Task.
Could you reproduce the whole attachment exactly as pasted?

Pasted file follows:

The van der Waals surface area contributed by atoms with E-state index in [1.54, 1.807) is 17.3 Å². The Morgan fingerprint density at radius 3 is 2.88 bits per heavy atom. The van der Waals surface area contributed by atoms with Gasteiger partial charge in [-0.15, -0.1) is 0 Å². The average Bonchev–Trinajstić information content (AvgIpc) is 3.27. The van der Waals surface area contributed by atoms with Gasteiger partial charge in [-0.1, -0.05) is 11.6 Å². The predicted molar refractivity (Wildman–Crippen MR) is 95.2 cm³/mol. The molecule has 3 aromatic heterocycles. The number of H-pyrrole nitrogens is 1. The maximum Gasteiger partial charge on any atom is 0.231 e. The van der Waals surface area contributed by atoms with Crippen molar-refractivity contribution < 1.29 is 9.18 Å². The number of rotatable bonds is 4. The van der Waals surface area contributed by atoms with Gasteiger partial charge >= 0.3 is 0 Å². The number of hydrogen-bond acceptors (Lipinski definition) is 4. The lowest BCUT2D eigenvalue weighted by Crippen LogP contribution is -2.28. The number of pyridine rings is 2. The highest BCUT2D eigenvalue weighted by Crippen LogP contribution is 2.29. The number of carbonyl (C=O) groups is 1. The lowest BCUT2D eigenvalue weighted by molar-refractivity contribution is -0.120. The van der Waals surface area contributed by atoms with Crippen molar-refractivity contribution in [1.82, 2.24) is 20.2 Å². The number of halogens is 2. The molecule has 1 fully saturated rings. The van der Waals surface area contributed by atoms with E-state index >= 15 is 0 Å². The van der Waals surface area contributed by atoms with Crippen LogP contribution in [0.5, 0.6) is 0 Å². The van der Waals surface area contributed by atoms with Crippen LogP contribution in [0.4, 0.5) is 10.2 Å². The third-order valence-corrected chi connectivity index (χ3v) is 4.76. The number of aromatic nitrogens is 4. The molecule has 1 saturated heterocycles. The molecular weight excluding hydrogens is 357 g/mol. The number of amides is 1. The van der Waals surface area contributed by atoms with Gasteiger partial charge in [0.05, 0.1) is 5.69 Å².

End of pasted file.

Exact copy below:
The van der Waals surface area contributed by atoms with E-state index in [1.54, 1.807) is 17.3 Å². The Morgan fingerprint density at radius 3 is 2.88 bits per heavy atom. The van der Waals surface area contributed by atoms with Gasteiger partial charge in [-0.15, -0.1) is 0 Å². The average Bonchev–Trinajstić information content (AvgIpc) is 3.27. The van der Waals surface area contributed by atoms with Gasteiger partial charge in [-0.1, -0.05) is 11.6 Å². The predicted molar refractivity (Wildman–Crippen MR) is 95.2 cm³/mol. The molecule has 3 aromatic heterocycles. The number of H-pyrrole nitrogens is 1. The maximum Gasteiger partial charge on any atom is 0.231 e. The van der Waals surface area contributed by atoms with Crippen molar-refractivity contribution < 1.29 is 9.18 Å². The number of rotatable bonds is 4. The van der Waals surface area contributed by atoms with Gasteiger partial charge >= 0.3 is 0 Å². The number of hydrogen-bond acceptors (Lipinski definition) is 4. The lowest BCUT2D eigenvalue weighted by Crippen LogP contribution is -2.28. The number of pyridine rings is 2. The highest BCUT2D eigenvalue weighted by Crippen LogP contribution is 2.29. The number of carbonyl (C=O) groups is 1. The lowest BCUT2D eigenvalue weighted by molar-refractivity contribution is -0.120. The van der Waals surface area contributed by atoms with Crippen molar-refractivity contribution in [1.82, 2.24) is 20.2 Å². The number of halogens is 2. The molecule has 1 fully saturated rings. The van der Waals surface area contributed by atoms with E-state index >= 15 is 0 Å². The van der Waals surface area contributed by atoms with Crippen LogP contribution in [0.5, 0.6) is 0 Å². The van der Waals surface area contributed by atoms with Crippen LogP contribution in [0.4, 0.5) is 10.2 Å². The third-order valence-corrected chi connectivity index (χ3v) is 4.76. The number of aromatic nitrogens is 4. The molecule has 1 saturated heterocycles. The molecular weight excluding hydrogens is 357 g/mol. The number of amides is 1. The van der Waals surface area contributed by atoms with Gasteiger partial charge in [0.05, 0.1) is 5.69 Å².